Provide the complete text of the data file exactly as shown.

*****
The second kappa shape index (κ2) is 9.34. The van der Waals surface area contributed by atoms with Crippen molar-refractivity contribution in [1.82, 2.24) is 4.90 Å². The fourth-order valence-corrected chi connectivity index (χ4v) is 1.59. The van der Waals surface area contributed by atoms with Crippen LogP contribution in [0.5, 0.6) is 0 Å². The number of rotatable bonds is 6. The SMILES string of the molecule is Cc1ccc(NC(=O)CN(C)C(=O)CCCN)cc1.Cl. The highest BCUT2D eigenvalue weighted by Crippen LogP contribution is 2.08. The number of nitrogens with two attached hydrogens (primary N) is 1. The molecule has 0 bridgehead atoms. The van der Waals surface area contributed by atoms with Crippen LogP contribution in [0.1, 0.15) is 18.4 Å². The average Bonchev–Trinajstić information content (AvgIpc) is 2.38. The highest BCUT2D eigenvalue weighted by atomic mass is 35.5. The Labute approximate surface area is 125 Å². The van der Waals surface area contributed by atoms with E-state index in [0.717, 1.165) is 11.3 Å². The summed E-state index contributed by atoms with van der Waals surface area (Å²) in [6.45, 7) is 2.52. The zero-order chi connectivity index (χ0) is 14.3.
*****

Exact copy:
The second kappa shape index (κ2) is 9.34. The van der Waals surface area contributed by atoms with Crippen molar-refractivity contribution in [1.82, 2.24) is 4.90 Å². The fourth-order valence-corrected chi connectivity index (χ4v) is 1.59. The van der Waals surface area contributed by atoms with Crippen LogP contribution in [0.5, 0.6) is 0 Å². The number of rotatable bonds is 6. The SMILES string of the molecule is Cc1ccc(NC(=O)CN(C)C(=O)CCCN)cc1.Cl. The highest BCUT2D eigenvalue weighted by Crippen LogP contribution is 2.08. The number of nitrogens with two attached hydrogens (primary N) is 1. The molecule has 0 bridgehead atoms. The van der Waals surface area contributed by atoms with Crippen LogP contribution in [0.1, 0.15) is 18.4 Å². The average Bonchev–Trinajstić information content (AvgIpc) is 2.38. The highest BCUT2D eigenvalue weighted by atomic mass is 35.5. The Labute approximate surface area is 125 Å². The van der Waals surface area contributed by atoms with E-state index in [0.717, 1.165) is 11.3 Å². The summed E-state index contributed by atoms with van der Waals surface area (Å²) in [6.45, 7) is 2.52. The zero-order chi connectivity index (χ0) is 14.3.